n.1.A brawl or dance.
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What's worse, this complex of farms and armies requires the oversight of a tyrant; its creator gladly fills the role (and thereby fills his belly): "Je vous certifie que au mandement de messere Gaster tout le ciel tremble, toute la terre bransle.
The flawless performances comprising this outstanding album include Scottish Bransle (3:07); Celtic Jigs (4:45); Breton Dro (3:58); Circle Dance (4:12); The Butterfly Slip Jig Set (3:44); Variations on Pretty Girl Milking a Cow (3:28); Highland Boat Song (2:58); Round of Loudeac/The Wren (2:58); Irish Reels (4:32); Maiden Lane (2:35); and French Renaissance Dances (3:55).
NORDIC BUSINESS REPORT-12 November 2002-Svenska Statoil AB and Mellanskogs Bransle AB sign fuel pellets marketing and sales agreement (C)1994-2002 M2 COMMUNICATIONS LTD http://www.
The Swedish oil company Svenska Statoil AB, part of the Norwegian group Statoil, said today (12 November) that it had signed a cooperation agreement with the biofuel company Mellanskogs Bransle AB, a subsidiary of the forest owners cooperative Skogsagarna Mellanskog.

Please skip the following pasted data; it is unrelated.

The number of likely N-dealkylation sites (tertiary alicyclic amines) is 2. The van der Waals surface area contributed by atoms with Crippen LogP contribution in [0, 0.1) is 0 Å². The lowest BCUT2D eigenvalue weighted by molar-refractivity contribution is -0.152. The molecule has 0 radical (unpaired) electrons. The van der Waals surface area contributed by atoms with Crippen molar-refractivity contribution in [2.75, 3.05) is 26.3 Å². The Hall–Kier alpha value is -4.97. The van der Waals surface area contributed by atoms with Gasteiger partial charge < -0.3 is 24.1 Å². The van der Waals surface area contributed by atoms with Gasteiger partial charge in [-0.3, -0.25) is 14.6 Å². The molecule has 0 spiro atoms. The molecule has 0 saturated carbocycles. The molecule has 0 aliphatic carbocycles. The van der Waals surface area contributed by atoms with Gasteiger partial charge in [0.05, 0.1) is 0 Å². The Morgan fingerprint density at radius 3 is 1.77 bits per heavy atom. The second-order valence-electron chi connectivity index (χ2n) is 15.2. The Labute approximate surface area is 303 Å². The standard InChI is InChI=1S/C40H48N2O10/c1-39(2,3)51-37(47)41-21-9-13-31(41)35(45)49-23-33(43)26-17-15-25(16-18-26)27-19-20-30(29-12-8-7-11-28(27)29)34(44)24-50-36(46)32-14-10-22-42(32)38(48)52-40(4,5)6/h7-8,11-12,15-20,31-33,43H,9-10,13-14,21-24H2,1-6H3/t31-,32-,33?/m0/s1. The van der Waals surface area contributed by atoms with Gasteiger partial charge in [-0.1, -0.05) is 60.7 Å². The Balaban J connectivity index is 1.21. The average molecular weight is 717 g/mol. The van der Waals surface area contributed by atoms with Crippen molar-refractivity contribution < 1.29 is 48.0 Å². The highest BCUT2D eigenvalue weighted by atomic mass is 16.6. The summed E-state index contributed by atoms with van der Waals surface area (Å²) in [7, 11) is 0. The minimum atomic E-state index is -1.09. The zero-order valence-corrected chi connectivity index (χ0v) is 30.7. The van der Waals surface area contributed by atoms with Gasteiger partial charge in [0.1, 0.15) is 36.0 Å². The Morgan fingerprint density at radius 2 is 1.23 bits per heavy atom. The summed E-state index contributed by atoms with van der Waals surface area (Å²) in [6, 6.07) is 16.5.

The one bright light was Jeanine Jarvie's clear, shy, yet knowing dancing of the Bransle Gay.
The Second Pas-de-Trois comprises three dances: the Bransle Simple for two males, the Bransle Gay for solo female, and the Bransle Double, qua coda, for all three dancers.
Not only "BACK" and D[MUSICAL NOTES NOT REPRODUCIBLE IN ASCII]-E[MUSICAL NOTES NOT REPRODUCIBLE IN ASCII], but all six pc dyads of the Bransles row can be reordered to produce the row in Example 20d, used at the words "Te Deum" near the opening of The Flood.
The relationship is reminiscent of that between the Agon Bransles row and those of The Flood and the Elegy for JFK, where six pc dyads of the former are reordered in each of the latter (as shown in Example 20, above).
The Bransles, in particular, was especially vivacious while Mattachins surged forward with amazing vigour.
From Whitelocke's description of the 1628/29 festivities, it appears that the list of dances does bear some resemblance to the order of the nobles' dances performed at the French court balls in the early decades of the seventeenth century; that is, the suite of bransles, then the ceremonial danses a deux, the courante, and the gaillarde and finally dances in which partners could be chosen at will.